“There were like, hundreds if not thousands of personnel that morning,” recalled Bobi, a youth activist, and resident of Monggak village. “It was chaos.”
Police personnel also fired teargas inside school buildings, later blaming the wind direction, causing several students to suffer eye irritations and breathing difficulty. Dozens were arrested and 35 were named suspects for inciting riots and assaulting officers.
Residents staged another protest on September 11, demanding the government revoke the project. A clash occurred as residents threw stones at the office building and police personnel during the protest. A number of police and military personnel were stationed near villages in the aftermath of the clashes.
Boy Jerry Even Sembiring, executive director of the Indonesian Forum for Environment (WALHI) Riau, said the government should conduct an environmental impact assessment (AMDAL) before embarking on such a project. Before the project was announced, the government, in his opinion, did not conduct meaningful public discussions with the affected communities.
Sembiring said the decision to start this project so hastily has caused several problems. These include the forced evictions of thousands of residents, a violation of human rights, and the absence of free, prior, and informed consent.
“Producing AMDAL should involve communicating and consulting procedures with the affected communities to accommodate their aspirations,” said Sembiring. “However, residents of Rempang have yet to see such documents.”
The AMDAL consultation only took place in early October as stipulated by a document issued on September 27 by BP Batam seen by Ekuatorial. The consultation, however, only invited six residents and local officials, without the majority’s knowledge.
Some of the invitees also live in non-affected areas. Without the AMDAL, it’s difficult to measure the glass industry’s impacts on the environment and communities, said Sembiring.
"It’s strange, really. It’s like when you try to sell something but you don’t have it in your hand. So how can we trust that?"
Abdullah*, a fisherman and resident of Pasir Panjang, feared that Rempang’s industrialization would have irreversible impacts on the ecosystem. For generations, Rempang residents have relied on farming and fishing to support themselves and their families.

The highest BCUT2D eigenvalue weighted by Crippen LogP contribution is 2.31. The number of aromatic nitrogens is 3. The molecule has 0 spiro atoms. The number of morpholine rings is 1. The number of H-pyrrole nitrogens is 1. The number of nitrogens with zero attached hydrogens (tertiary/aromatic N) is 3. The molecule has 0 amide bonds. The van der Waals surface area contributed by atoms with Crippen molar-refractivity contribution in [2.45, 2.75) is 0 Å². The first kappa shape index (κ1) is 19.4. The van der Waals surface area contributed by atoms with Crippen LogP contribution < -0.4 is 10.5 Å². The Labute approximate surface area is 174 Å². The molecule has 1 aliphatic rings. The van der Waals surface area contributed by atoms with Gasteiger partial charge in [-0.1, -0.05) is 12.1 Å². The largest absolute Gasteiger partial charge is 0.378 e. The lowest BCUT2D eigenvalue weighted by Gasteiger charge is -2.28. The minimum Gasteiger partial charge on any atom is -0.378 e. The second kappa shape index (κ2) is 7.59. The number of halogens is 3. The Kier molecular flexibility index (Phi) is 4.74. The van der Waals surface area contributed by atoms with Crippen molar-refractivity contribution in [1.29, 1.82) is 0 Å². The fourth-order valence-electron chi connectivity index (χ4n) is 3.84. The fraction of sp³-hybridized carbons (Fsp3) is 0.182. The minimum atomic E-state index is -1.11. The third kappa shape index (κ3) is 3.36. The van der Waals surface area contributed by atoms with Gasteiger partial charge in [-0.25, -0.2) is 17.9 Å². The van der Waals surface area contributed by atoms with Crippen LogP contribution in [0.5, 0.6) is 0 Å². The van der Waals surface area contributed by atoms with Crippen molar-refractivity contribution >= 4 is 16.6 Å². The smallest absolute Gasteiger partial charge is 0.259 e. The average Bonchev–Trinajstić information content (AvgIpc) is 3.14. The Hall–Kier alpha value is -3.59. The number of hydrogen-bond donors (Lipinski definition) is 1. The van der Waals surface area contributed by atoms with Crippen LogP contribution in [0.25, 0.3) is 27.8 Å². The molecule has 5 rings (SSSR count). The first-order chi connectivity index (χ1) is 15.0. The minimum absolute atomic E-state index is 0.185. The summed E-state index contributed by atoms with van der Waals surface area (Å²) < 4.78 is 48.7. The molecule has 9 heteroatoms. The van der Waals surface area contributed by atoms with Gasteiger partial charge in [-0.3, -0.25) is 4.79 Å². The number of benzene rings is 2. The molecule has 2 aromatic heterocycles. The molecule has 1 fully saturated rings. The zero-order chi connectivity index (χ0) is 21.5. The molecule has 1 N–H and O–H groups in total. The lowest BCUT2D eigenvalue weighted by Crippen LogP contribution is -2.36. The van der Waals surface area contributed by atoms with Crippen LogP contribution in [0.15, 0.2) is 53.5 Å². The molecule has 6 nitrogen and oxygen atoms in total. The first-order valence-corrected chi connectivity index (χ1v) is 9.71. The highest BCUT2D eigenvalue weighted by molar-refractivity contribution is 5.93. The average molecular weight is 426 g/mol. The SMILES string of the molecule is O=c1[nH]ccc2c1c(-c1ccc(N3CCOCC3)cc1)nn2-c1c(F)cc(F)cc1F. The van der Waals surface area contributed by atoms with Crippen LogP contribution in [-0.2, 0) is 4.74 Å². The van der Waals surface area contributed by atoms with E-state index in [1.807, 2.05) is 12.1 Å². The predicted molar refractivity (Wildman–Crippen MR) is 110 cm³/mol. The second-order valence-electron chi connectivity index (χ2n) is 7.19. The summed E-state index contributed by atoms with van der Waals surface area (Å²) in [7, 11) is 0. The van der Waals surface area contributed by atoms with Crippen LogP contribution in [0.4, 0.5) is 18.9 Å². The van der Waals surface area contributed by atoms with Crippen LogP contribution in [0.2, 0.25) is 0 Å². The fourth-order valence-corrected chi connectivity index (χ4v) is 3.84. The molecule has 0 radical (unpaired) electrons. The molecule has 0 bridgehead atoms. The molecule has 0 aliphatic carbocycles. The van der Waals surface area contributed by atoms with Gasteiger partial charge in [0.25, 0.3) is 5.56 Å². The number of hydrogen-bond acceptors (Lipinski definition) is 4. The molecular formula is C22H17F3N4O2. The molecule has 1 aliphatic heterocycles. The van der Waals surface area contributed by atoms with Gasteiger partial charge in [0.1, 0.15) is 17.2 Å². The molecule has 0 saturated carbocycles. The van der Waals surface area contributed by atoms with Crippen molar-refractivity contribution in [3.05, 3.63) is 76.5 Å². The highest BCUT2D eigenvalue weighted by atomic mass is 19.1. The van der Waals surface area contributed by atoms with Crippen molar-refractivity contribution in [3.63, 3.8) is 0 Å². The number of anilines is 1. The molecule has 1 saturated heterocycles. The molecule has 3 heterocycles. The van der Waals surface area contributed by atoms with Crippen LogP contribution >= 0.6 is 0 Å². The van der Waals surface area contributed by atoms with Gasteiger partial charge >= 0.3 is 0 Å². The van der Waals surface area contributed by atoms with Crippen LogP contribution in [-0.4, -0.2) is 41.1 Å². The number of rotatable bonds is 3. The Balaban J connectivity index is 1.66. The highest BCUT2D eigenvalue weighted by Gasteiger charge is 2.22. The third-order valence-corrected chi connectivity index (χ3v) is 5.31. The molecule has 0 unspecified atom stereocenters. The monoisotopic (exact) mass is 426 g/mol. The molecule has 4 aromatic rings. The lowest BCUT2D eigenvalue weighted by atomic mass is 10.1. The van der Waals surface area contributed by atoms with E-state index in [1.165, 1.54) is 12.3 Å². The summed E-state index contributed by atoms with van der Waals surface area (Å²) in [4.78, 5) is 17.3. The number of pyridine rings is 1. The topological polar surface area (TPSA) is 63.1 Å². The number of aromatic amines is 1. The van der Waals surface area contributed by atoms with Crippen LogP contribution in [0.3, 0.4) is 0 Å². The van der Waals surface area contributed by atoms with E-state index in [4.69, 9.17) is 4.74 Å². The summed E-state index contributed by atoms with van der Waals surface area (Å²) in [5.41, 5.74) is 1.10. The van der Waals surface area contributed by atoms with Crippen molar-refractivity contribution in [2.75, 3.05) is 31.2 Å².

“We’re doing fine all these years, we can eat, we can send our children to school. If they build a large industry here, the impact would alter the already rich ecosystem,” he said. “If we’re unable to farm and fish, we’ll die. These are things we know how to do for the rest of our lives. How will we survive if they are gone?”
In response to strong resistance from residents, the government postponed the eviction until further notice. But residents still fear for their safety.
FOLLOWING BP BANTAM'S EFFORTS to evict residents, clashes, and arrests, Ombudsman Indonesia conducted a preliminary investigation in late September. They said, among others, that they found evidence that residents of Rempang have lived there for generations.
The ombudsman found tombs dating back to 1958 as well as administrative records such as ID cards, school certificates, and land tax records issued in the 1980s. This suggests that the old kampongs have existed for generations and that the state recognized the residents of Rempang and they have the right to live in Rempang.
The Ombudsman also found that the current relocation plan lacks a legal basis and residents feel intimidated due to the use of law enforcement in its implementation.
“The temporary housing, relocation, and allowances do not have a legal basis for the program to be carried out,” according to the Ombudsman.
Meanwhile, BP Batam believes it is acting in accordance with presidential decrees.